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apology for causing the blues over ‘the sapphires’

Image via AP

Image via AP

 

The 1960s is associated with many things; flower power, great music, Woodstock and free love. There was also a darker side which is equally well documented, the Vietnam War, political movements and the racial and social tensions of this period.

Many of these elements were explored in the Australian movie The Sapphires, based on the true story of a group of young women who formed a band and ultimately took their show to Vietnam to entertain US troops. What is remarkable about this group is that they were Aboriginal women, which was almost unheard of during that era.

While on the surface the movie is a feel good story about musical and personal success, there are threads of racism and sexism woven into the storyline.

The film was incredibly well-received, winning 11 AACTA awards, taking in $14.5 million at the Australian box office and receiving a 10 minute standing ovation at the Cannes Film Festival.

Unfortunately, this reception has been tarnished by the DVD cover art of the US distributors.  The image on the US version of the DVD shows the four members of the band transferred to the background and washed out in blue (I assume to match the blue of a sapphire?).

Front-and-centre of the shot is Dave Lovelace, the band’s manager, portrayed by Chris O’Dowd. While Dave is an important character in the story, he is still a supporting character and the stars of the show are in fact the girls in the band. This is almost an exact reversal of the Australian cover art.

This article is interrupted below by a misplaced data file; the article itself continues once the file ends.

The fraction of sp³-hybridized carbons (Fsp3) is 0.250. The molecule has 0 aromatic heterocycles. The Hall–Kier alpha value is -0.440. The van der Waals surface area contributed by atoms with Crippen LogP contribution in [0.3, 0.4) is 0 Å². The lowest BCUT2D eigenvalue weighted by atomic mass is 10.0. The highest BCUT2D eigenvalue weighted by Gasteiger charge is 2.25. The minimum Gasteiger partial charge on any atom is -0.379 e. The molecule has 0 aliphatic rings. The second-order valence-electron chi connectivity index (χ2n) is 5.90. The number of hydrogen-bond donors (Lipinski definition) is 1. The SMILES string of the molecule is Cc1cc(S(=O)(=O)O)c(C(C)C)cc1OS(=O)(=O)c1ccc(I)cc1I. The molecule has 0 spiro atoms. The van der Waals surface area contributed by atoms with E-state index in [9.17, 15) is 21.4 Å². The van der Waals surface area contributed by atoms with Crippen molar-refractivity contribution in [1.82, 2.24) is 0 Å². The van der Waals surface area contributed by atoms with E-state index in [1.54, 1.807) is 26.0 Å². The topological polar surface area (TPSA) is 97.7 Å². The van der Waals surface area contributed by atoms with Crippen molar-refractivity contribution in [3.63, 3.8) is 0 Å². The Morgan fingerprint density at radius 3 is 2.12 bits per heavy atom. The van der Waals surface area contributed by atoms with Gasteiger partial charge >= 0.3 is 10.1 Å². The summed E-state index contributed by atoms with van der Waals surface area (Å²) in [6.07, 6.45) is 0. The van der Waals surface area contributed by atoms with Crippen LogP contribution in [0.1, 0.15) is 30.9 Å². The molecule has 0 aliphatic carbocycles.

Understandably, this has created quite a stir. The four real-life members of the group, Naomi Mayers, Beverly Briggs, Lois Peeler and Laurel Robinson, have responded quite strongly to this, stating that ‘it’s disrespectful to the very talented young Aboriginal actors in the film, and it’s disrespectful to us as a group. But in particular, it’s disrespectful to women of colour everywhere who have stood up against this sort of thing all their lives’.

Chris O’Dowd has strongly supported their position, commenting on Twitter that ‘it’s ridiculous, it’s misleading, ill-judged, insensitive and everything the film wasn’t’.

I have to say I agree with all of these sentiments. It is a disappointing reflection on modern society when it is thought a DVD cover showing a white male will be better received than a cover showing four indigenous women.

It is even more disappointing when the movie in question is about these four women and their story, detailing their experiences enduring both racism and sexism during their quest for success.  I can’t decide if it is irony, hypocrisy or simply an oversight, whatever the reason behind the change in cover art it is certainly ill-conceived!

While some people feel that using an image of Chris O’Dowd to promote the movie was actually a smart move based on the fact he is building up a following in the US, over 18,000 others agreed that it was both racist and sexist. These 18,000+ people signed an on-line petition started by an Australian woman Lucy Manne.

Ms Manne explained that ‘The Sapphires is about to be released on DVD in the US, which is great. Not so great is the cover which features a huge photo of a male supporting character, with the female stars of the show relegated to the background (in a weird blue monotone effect, just to add insult to injury). Disgusting.’